This I Believe

Kristen - Connecticut
Entered on December 19, 2007

I believe in resilience, in the power of a person to sink to the depths and rise again. Resilience is like the palm tree that bends to the ground in a hurricane and survives to bear fruit the following season. To me, resilience is the defining quality that determines failure or success in a life.

I work in a maximum security prison for the mentally ill. Every day, I encounter men who have lost everything, the businessman who slept with his fouteen year old stepdaughter. He lost his wife, his young children, his job, his house, his will to live. Then there’s the bipolar twenty year old who had his first manic episode and tried to rob a bank because he thought it was funny. He’s never been locked up before and is scared beyond words. He thinks he will die or be killed in prison so he becomes acutely suicidal. Then there’s the thirty year old felon who tried to kill himself with a rifle and then was arrested for possession of a deadly firearm. They come to me broken and suicidal. My job is to help them find a reason to live again.

It isn’t easy but it is miraculous. The key is connection. I’m not saying it works every time, but once a person has made genuine contact with another human being, something happens. A spark. Someone has taken their pain seriously so they begin to take their pain seriously themselves. They begin to take their lives seriously. They come to the point of saying, if not, I matter, at least, my children matters or life matters or God matters or the mystery matters.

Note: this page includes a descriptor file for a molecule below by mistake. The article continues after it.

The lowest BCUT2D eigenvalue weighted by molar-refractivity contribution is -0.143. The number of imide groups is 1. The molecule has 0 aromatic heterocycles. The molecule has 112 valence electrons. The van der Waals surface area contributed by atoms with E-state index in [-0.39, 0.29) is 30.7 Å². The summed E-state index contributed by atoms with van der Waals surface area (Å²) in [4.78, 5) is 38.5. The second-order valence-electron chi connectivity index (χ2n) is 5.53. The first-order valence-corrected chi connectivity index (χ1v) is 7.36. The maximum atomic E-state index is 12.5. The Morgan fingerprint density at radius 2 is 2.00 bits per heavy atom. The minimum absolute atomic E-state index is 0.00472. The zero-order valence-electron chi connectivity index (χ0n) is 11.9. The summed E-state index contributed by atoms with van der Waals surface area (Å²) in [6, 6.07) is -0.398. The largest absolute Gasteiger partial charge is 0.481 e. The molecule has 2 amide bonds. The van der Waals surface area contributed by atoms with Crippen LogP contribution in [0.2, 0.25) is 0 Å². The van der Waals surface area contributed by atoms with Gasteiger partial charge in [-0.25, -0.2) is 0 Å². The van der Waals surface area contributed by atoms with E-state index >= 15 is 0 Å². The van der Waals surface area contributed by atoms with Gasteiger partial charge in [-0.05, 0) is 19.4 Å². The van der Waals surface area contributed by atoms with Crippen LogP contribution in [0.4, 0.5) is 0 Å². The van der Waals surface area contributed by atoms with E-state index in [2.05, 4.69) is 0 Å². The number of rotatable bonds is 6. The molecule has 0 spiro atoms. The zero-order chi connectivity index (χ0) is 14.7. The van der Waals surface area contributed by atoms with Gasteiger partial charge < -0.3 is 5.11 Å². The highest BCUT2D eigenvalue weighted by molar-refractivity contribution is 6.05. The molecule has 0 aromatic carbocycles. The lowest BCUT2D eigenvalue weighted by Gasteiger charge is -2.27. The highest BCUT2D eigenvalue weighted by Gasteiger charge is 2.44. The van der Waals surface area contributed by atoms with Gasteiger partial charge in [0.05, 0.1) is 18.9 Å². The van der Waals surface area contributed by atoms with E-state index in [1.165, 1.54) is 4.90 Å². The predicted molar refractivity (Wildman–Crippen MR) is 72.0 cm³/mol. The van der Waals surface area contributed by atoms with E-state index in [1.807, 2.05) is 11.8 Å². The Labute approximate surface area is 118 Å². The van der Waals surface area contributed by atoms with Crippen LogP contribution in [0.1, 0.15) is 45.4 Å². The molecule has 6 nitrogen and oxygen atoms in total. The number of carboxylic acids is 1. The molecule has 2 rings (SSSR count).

At the end of my favorite movie, “It’s a Wonderful Life”, Clarence the Angel gives George Bailey a book inscribed with the words “Remember, no man is a failure who has friends.” I never used to like that part. I used to think it should say “No man is a failure who doesn’t quit.” Many of the men I see come to me friendless and alone. And yet they don’t quit. Many of them want to. Many of them want to “hang it up” and die but they hang on to the precious sliver called life.

I guess my job as a social worker is to be a friend of sorts. But it’s more complicated than that. In prison, I don’t have the liberty to do what regular friends do – I can’t bring them food or go on walks or talk about my personal life. But it’s that miraculous connection that’s made that makes the difference. So maybe Clarence was right after all. “No man is a failure who has friends.” We can rise above anything if there is one, only one person who believes in us and believes our life matters. Then we can be resilient and rise above anything.